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Those Who Don't Learn From History...

Founder & Editor @
August 16, 2005

...Are doomed to repeat it! Unfortunately, there is so much "noise" out there - from geopolitics to macroeconomics - that it is difficult for the average person (who is simply trying to make ends meet and secure a reasonable financial future) to make sense of it all.

Yesterday, we were treated to some happy numbers from the Congressional Budget Office regarding the 2005 deficit. From the CBO's report:

"CBO now expects the 2005 deficit to total $331 billion—an $81 billion decline from the deficit recorded for2004 (see Summary Table 1). Relative to the size of the economy, the deficit this year is expected to equal 2.7 percent of gross domestic product (GDP), down from 3.6 percent in 2004."

Budgets are calculated and extrapolated based on current trends. The government had projected surpluses as far as the eye can see leading up to the technology-led bust of 2000. We all know how that ended.

The deficit is indeed closing at the moment, but consider that all of the revenue growth that is the basis of the projections is from a most unsustainable source. Yes, that old bugaboo, inflation. Inflation of Federal Reserve Notes, inflation of credit, inflation finding its way into every corner of the economy, from bonds (the very fact that the bond market is "not concerned" about inflation is inflationary) to real estate to stocks. It is all being monetized and carried forward as if it is viable. Crude oil is going along for the ride as well. What the heck, it's just the cost of doing business in the inflation economy.

I learned my lesson in 2000 and vowed never again to get caught up in Ponzi-dynamic fantasies. I will trade and play short and intermediate trends as readily as the next guy, but the true secular trend remains unchanged; our seed corn is all used up and we became too lazy to do the work of replanting year in and year out. We used credit instead, as it has been as abundant as the seeds of productivity once were. This is going to end and it is going to end painfully one day.

Meanwhile, I am sure there will be continued bull horning of everything from an ephemeral budget deficit reduction to the fact that a rampaging crude price has not slowed the economy (good thing the bond market has not put the kybosh on those home refi ATM machines). It is ironic that at the same time a glimmer of good news about government debt reduction hit the wire, the public is sliding ever more deeply into debt, which of course will one day send those inflatable chickens home to roost and land right back on the government's doorstep in the form of gaping new deficits.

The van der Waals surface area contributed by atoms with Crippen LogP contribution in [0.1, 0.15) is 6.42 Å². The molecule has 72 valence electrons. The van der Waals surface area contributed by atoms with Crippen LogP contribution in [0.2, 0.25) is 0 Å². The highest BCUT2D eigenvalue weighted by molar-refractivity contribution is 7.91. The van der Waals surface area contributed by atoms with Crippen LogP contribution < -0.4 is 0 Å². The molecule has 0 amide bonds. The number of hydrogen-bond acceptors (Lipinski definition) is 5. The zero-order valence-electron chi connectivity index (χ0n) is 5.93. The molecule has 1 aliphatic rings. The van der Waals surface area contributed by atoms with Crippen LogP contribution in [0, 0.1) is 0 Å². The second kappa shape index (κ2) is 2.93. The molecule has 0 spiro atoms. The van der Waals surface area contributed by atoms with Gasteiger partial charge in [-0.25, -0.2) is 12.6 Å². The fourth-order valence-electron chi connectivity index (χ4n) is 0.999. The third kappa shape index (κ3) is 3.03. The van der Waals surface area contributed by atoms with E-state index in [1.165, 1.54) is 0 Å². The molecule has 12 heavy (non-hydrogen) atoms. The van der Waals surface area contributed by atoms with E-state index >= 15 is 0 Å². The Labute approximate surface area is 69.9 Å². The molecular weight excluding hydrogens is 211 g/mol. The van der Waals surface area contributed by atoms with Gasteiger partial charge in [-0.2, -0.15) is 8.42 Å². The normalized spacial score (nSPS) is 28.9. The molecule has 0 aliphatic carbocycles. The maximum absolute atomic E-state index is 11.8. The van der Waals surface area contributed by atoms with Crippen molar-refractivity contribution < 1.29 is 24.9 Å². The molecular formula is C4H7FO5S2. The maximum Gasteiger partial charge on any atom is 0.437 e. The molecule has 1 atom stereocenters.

It is advised to seek out havens where you may preserve capital first, and perhaps sensibly make some return. I, along with the other usual economic suspects (said with respect, as I have learned a lot from many of them) have taken pains to come up with ideas for safety, capital preservation and generally side-stepping the worst of the storm that will one day land on the shores of the US and much of the rest of the world.

Despite my über-bearish macro bias, I have been bullish on the stock market when warranted and bearish as well. It is only price. Price is price and value is value. This was taught to me by John Mackenzie, who is now probably putting more energy into sustainable living than worrying about every twist and turn of the "mess" we call a market and economy. Debt can only provide value when it is used as a leverage tool for building sustainable growth and gainful productivity. For too long now, debt has been used as THE economic fundamental, in and of itself creating a boom with no hope of payback.

Like I said, those who don't learn from history are doomed to repeat it. You don't have to take the way-back machine too far until you get to the early 1930's and the 1920's boom that preceded it.

Enjoy the current economic boomlet for what it is. Truth be told, I am.

But be safe.

Biiwii Letter #2 is currently available for free. Simply email me a request and it will be sent ASAP (PDF format).

Gary Tanashian is founder and editor of the popular Notes from the Rabbit Hole (NFTRH). Gary successfully owned and operated a progressive medical component manufacturing company for 21 years, keeping the company’s fundamentals in alignment with global economic realities through various economic cycles. The natural progression from this experience is an understanding of and appreciation for global macro-economics as it relates to individual markets and sectors.

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